On Guard Against Spiritual Dangers

The Word of the Day (Sunday, September 11)

The word of the day is “watch.” In today’s reading of 1 Cor. 16:13-24, St. Paul closes his letter with these final instructions: “Watch, stand fast in the faith, be brave, be strong. Let all that you do be done with love” (vs. 13). This passage brings to mind the image of a sentinel who does guard duty against all enemies. There is no need for such a lookout in times of peace and security. But in times of war and the threat of danger, then such a watchman is critical. In St. Paul’s mind, we must always be watchful for the threats to our souls and to the church.

All the moral chaos and faithlessness surrounding us should remind us that “The Kingdom of God suffers violence” in this world (Matthew 11:12). Moreover, the state of our own souls also shows us that, like St. Paul, “we have not finished the fight” (1 Cor. 9:26-27). So, we must be ever watchful for attack lest the unbelief of this age and the temptations of our souls overcome us.

St. John Chrysostom comments that in our reading, St. Paul was referring to his opponents in Corinth, the deceivers, the conspirators, and the dividers and detractors who had taken over the congregation (NPFP 1/12, 265). But for us the dangers may not be so clear. What then should we watch for? The answer is that anything that is against love has the potential to divide us from God or neighbor. So then, we should make sure to protect love against hatred, bitterness, jealously, quarrelling, and selfishness. Instead, we should foster love in all circumstances, especially those of tension and struggle.

For reflection: the desert father, Poeman said, “The beginning of evil is heedlessness” (Ward, The Sayings of the Desert Fathers, 173). What are the ways and means that you can use to stand on guard bravely and boldly against all the dangers to your soul and the Church?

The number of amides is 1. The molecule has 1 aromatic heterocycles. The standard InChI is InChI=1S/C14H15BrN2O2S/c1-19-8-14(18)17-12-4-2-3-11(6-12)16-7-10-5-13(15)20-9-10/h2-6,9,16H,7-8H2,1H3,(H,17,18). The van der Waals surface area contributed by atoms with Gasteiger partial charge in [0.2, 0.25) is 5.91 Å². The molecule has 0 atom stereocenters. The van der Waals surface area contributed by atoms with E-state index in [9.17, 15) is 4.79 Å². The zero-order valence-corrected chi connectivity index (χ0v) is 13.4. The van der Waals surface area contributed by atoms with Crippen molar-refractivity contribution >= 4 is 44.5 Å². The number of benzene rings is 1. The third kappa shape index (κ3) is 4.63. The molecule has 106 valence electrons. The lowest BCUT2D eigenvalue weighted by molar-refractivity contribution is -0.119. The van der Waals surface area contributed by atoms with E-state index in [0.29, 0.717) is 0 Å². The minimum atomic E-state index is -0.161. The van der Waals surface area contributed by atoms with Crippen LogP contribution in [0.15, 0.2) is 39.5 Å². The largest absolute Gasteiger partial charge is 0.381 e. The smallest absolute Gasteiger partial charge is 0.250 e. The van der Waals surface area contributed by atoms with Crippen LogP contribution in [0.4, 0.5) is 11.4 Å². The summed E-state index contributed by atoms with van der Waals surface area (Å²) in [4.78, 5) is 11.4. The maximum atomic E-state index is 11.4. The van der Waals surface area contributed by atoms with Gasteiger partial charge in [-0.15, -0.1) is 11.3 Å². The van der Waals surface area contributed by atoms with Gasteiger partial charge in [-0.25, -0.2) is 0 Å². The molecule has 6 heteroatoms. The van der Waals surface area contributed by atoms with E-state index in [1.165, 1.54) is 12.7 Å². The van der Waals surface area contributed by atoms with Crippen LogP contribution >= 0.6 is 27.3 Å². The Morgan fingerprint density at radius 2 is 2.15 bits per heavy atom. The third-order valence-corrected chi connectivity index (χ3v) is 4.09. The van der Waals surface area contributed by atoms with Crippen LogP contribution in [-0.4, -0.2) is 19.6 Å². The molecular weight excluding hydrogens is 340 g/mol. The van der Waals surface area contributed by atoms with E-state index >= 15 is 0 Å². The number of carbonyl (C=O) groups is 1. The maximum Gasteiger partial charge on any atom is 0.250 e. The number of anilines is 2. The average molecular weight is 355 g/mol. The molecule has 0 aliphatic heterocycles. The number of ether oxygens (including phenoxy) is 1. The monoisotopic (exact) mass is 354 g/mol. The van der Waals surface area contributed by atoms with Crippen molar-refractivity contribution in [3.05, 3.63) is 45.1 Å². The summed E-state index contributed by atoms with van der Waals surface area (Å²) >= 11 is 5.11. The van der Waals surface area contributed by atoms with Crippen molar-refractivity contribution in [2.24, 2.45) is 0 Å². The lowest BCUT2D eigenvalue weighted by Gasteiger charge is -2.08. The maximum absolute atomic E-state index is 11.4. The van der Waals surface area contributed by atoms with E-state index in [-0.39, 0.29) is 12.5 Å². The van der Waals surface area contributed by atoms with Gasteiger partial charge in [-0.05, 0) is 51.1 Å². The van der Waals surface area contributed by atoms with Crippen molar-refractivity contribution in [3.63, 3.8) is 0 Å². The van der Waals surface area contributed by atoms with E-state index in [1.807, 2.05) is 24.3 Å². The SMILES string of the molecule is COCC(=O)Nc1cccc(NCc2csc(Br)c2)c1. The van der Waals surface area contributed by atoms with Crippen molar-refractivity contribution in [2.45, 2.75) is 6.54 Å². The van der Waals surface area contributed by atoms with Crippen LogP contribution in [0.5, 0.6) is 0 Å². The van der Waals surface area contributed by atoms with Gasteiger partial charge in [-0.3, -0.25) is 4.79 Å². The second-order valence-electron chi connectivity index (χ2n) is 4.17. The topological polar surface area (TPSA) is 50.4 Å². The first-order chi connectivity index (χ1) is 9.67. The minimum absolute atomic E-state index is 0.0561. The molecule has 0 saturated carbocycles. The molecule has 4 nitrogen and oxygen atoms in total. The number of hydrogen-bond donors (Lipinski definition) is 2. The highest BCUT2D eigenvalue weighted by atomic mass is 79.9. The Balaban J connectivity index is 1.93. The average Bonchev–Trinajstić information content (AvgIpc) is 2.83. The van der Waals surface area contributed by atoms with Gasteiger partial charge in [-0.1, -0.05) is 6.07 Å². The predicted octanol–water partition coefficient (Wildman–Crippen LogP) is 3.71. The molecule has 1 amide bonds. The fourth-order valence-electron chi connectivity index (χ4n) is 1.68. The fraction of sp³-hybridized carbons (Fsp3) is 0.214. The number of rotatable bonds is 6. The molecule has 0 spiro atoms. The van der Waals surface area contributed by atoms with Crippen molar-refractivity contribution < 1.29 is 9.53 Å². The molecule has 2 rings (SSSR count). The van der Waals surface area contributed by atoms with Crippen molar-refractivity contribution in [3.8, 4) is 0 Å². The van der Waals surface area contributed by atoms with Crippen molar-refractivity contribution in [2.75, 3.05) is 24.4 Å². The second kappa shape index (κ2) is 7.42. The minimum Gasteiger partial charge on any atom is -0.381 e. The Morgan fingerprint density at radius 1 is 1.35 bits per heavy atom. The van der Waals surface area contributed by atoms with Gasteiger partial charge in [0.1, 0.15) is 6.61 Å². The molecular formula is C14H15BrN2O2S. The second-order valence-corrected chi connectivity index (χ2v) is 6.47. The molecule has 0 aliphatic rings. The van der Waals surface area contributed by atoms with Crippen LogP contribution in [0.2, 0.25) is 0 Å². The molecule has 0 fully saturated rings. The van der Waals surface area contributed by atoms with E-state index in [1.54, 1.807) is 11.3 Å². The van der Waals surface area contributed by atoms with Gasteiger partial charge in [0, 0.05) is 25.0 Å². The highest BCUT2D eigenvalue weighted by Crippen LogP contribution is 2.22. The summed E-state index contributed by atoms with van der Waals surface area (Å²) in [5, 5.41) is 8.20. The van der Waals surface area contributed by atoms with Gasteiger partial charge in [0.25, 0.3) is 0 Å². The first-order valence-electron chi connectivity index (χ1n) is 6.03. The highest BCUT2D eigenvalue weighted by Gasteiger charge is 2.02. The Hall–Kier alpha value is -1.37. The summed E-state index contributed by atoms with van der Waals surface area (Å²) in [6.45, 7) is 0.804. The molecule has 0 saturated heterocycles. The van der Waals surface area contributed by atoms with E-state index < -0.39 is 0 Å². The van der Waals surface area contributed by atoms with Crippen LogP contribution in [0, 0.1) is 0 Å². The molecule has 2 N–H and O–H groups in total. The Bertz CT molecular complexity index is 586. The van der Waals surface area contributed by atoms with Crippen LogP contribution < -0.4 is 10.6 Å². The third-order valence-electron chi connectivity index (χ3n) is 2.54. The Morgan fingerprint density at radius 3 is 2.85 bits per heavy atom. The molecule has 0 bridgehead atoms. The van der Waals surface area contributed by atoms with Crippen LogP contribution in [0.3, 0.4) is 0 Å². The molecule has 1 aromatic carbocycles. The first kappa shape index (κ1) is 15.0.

About Fr. Basil

Now retired, the Very Rev. Archpriest Basil Ross Aden has served as a parish priest, parish pastor, diocesan mission director, writer, and college teacher of New Testament and Religious Studies. He has a Master of Theology and a Doctor of Ministry degree from the University of Chicago and has published daily devotional and stewardship materials as well as a college textbook on Religious Studies. He also has published papers and/or lectured on the Orthodox perspective on Luther and the Reformation. religious freedom, current issues of religion and society, and St. John Chrysostom. He is married to Sandra and has two sons and three grandchildren. He is still active as a priest as well as a writer of articles and materials on Orthodoxy and topics of faith and life today.

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